Let’s Talk About Trailer Park Shark (dir by Griff Furst)

Oh hell yeah!

Listen, if you ever find yourself being unexpectedly menaced by a shark, you’re going to want a redneck around.  Trust me on this.  I may not be one myself but I’ve grown up around rednecks and I feel a lot safer around them than I do with sensitive types from up north.  Seriously, if you’re under shark attack, who do you want protecting you?  A guy with a gun and a cooler full of beer or someone who drives a Prius?  Elon Musk may be smarter but, when it comes to sharks, Trace Adkins is going to be more helpful.

The other great thing about rednecks is that there’s nothing that they can’t do with duct tape.  Give a redneck enough duct tape and a weather satellite and I guarantee that he’ll find a way to stop climate change.  There’s a name for that: redneck ingenuity.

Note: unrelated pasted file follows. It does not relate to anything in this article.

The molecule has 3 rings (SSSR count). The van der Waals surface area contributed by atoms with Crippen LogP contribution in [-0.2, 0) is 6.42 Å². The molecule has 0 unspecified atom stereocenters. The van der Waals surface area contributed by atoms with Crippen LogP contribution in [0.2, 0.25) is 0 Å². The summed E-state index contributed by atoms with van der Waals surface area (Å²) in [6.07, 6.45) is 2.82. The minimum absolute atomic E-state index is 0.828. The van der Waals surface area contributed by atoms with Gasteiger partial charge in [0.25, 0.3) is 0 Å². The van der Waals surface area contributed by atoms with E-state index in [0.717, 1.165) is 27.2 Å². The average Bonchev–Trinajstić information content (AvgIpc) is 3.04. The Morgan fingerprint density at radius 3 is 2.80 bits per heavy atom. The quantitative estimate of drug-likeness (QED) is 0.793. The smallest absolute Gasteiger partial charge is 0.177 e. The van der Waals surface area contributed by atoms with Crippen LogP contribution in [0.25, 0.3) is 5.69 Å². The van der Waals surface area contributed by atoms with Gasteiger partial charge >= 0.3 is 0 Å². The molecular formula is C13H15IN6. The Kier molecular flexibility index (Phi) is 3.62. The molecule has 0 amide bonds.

When I was watching Trailer Park Shark on Wednesday night, I was impressed with the amount of duct tape on display.  As the main character, a redneck played by Thomas Ian Nicholas, was using duct tape to solve yet another problem, I tweeted that I was enjoying the music playing in the background.  To me, it sounded like something that Ennio Morricone would have come up with for a spaghetti western.  It fit the scene perfectly because Trailer Park Shark is a film that make duct tape feel just as epic as the final cemetery confrontation in The Good, The Bad, and the Ugly.  Andrew Morgan Smith, who did excellent work on the film’s score, informed me that the musical cue was called “Redneck Ingenuity.”